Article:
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Hello, I’ve recently purchased your software and so far so good. But are there any lawyers in the UK or Greece who can help me get this legally binding?
Yes, please contact me through http://slicingpie.com/contact/ and I’ll put you in touch with some great attornies in the UK.
Still trying to locate attorney in Canada to help with paperwork. Nearing launch date. This is second request. Thanks, Dan with Tea Journey http://www.teajourney.pub
Contact Cindy Ho from dsavocats.ca!
Thanks Mike. Our magazine launches in a few months, the slices are working their magic. Warm regards, Dan
Great to hear! Thanks for the follow-up!
Hi Mike, really love your work and think it can very equitably deal with changes in contributions. One thing that I keep wondering though is whether it should not also include a “interest” component. People who put money or time in early should be compensated for their patience to get to a return more than people who put something in just before profitability is reached. What are your thoughts on adding an interest component to each weeks calculation where the current balance of all slices receive an additional percentage amount? That way early contributions are valued proportionally higher the more patient they are. Or is that already compensated through the bigger slices they get in the beginning?
Thank you for sharing your thoughts.
Unless it’s a loan, interest is generally not customary. In the Slicing Pie model contributions are weighted using a multiplier. I recommend 4x for cash and 2x for non-cash. This normalizes the contributions and accounts for the time value of money (interest), taxes (cash is post-tax) and scarcity, It’s all built into the model.
I don’t quite get it. Imagine that I put in $100,000 to buy machinery at the start (as that was cash, we’d value it as $400,000). Then over the course of a year we manage to pay all employees at market rates through an additional $100,000 that someone else puts in (so their total slice is worth $400,000 as well). And then we need a last investment of $100,000 for another machine to be profitable. It is put in by a third person 12 months after starting the business. Now we all own 33% even though my initial investment had been at risk for 12 months and the last person’s money for only a day.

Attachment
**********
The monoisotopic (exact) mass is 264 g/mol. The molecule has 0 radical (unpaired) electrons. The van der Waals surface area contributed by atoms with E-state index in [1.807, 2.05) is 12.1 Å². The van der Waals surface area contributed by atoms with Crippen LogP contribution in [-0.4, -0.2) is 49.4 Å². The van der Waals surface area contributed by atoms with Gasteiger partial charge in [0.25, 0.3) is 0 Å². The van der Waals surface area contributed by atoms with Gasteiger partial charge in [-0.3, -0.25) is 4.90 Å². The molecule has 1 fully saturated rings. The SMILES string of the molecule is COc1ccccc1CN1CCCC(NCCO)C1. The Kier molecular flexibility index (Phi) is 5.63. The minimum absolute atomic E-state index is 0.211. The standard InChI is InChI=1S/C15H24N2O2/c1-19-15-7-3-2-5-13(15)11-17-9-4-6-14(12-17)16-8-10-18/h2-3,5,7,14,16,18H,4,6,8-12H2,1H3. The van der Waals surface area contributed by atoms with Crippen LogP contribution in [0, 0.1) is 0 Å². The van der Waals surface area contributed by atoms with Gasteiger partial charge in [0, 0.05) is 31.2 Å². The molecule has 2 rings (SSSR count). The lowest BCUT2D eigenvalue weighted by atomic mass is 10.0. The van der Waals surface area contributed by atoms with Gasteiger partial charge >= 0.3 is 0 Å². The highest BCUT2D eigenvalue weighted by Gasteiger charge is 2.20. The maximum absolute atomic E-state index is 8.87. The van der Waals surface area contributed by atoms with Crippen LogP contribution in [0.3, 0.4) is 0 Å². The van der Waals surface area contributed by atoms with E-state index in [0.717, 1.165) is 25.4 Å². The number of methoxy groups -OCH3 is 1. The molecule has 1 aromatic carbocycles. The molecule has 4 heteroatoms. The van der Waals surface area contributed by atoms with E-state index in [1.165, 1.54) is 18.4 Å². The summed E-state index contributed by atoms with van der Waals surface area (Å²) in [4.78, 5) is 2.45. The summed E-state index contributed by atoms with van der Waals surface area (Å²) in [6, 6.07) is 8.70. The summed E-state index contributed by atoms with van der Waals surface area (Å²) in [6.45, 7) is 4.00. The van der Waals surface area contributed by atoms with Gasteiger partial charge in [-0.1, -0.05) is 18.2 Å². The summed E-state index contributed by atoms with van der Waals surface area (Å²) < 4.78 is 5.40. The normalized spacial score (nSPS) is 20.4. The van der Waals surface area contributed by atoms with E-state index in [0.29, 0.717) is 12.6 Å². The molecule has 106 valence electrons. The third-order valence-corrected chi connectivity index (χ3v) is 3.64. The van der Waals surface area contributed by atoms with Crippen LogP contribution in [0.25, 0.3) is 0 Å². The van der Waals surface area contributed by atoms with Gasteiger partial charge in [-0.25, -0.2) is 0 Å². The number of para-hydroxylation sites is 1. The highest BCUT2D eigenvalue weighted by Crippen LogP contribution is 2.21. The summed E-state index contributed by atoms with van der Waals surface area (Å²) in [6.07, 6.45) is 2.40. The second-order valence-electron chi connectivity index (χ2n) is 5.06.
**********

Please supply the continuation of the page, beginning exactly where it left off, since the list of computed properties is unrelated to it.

Wouldn’t it be fairer to calculate a monthly “interest rate” for each slice to account for the fact that my money had been at risk longer? Each portion of interest could be added to the calculation of the slice.
Or would that be double dipping?
Equity investments generally don’t accrue interest. Even if they did, the 4x multiplier far exceeds any logical interest rate so the increase is essentially a rounding error.
As a practice, by the way, you should consider financing equipment rather than pay cash. This would help you reduce the number of slices in the pie.
Here is an article that might help shed more light: http://slicingpie.com/the-magic-of-mutipliers/
@mikemoyer:disqus Thank you so much for your great book. I really really enjoy it. We’re starting a JSC company now and we want to make founders be the decision makers (at least for 2 years ahead). How we can achieve that with Grunt Fund?
You can set this up a number of ways using restricted shares or profit interests. Here are some lawyers who can help: http://slicingpie.com/silcing-pie-friendly-lawyers/
Hi Mike, Thank you so much for this great book of yours. Its my first time getting into the equity thing and cant explain how easy i felt after reading this book. I asked my partner to read it too so that we both can talk in same language. it makes so much sense and the best part is the more effort you put the more output you get. And thanks a lot for sharing a free copy of the full book as there was no way i could have got it in time otherwise. I was planning to contact a lawyer who would help me in getting this together in legal terms.
Great! You can find some lawyers here: http://slicingpie.com/silcing-pie-friendly-lawyers/
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